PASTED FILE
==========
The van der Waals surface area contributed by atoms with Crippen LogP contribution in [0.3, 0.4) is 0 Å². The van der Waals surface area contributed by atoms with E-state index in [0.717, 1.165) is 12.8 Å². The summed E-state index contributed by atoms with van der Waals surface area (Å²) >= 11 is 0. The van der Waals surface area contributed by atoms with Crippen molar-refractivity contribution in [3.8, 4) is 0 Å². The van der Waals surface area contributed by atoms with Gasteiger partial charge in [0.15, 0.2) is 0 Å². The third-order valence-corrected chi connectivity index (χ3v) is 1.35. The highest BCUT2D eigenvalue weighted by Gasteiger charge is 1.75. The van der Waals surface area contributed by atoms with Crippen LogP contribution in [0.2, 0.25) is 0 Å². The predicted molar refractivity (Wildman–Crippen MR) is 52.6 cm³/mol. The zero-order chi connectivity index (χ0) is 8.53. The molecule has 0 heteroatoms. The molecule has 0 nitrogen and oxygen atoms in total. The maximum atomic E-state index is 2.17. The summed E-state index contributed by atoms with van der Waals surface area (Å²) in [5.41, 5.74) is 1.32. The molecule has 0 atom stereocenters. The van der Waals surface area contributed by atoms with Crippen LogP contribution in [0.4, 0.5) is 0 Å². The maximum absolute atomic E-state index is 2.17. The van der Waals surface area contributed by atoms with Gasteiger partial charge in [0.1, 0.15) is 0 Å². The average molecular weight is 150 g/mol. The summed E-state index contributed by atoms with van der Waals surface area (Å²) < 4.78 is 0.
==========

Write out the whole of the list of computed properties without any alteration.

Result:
The van der Waals surface area contributed by atoms with Crippen LogP contribution in [0.3, 0.4) is 0 Å². The van der Waals surface area contributed by atoms with E-state index in [0.717, 1.165) is 12.8 Å². The summed E-state index contributed by atoms with van der Waals surface area (Å²) >= 11 is 0. The van der Waals surface area contributed by atoms with Crippen molar-refractivity contribution in [3.8, 4) is 0 Å². The van der Waals surface area contributed by atoms with Gasteiger partial charge in [0.15, 0.2) is 0 Å². The third-order valence-corrected chi connectivity index (χ3v) is 1.35. The highest BCUT2D eigenvalue weighted by Gasteiger charge is 1.75. The van der Waals surface area contributed by atoms with Crippen LogP contribution in [0.2, 0.25) is 0 Å². The predicted molar refractivity (Wildman–Crippen MR) is 52.6 cm³/mol. The zero-order chi connectivity index (χ0) is 8.53. The molecule has 0 heteroatoms. The molecule has 0 nitrogen and oxygen atoms in total. The maximum atomic E-state index is 2.17. The summed E-state index contributed by atoms with van der Waals surface area (Å²) in [5.41, 5.74) is 1.32. The molecule has 0 atom stereocenters. The van der Waals surface area contributed by atoms with Crippen LogP contribution in [0.4, 0.5) is 0 Å². The maximum absolute atomic E-state index is 2.17. The van der Waals surface area contributed by atoms with Gasteiger partial charge in [0.1, 0.15) is 0 Å². The average molecular weight is 150 g/mol. The summed E-state index contributed by atoms with van der Waals surface area (Å²) < 4.78 is 0.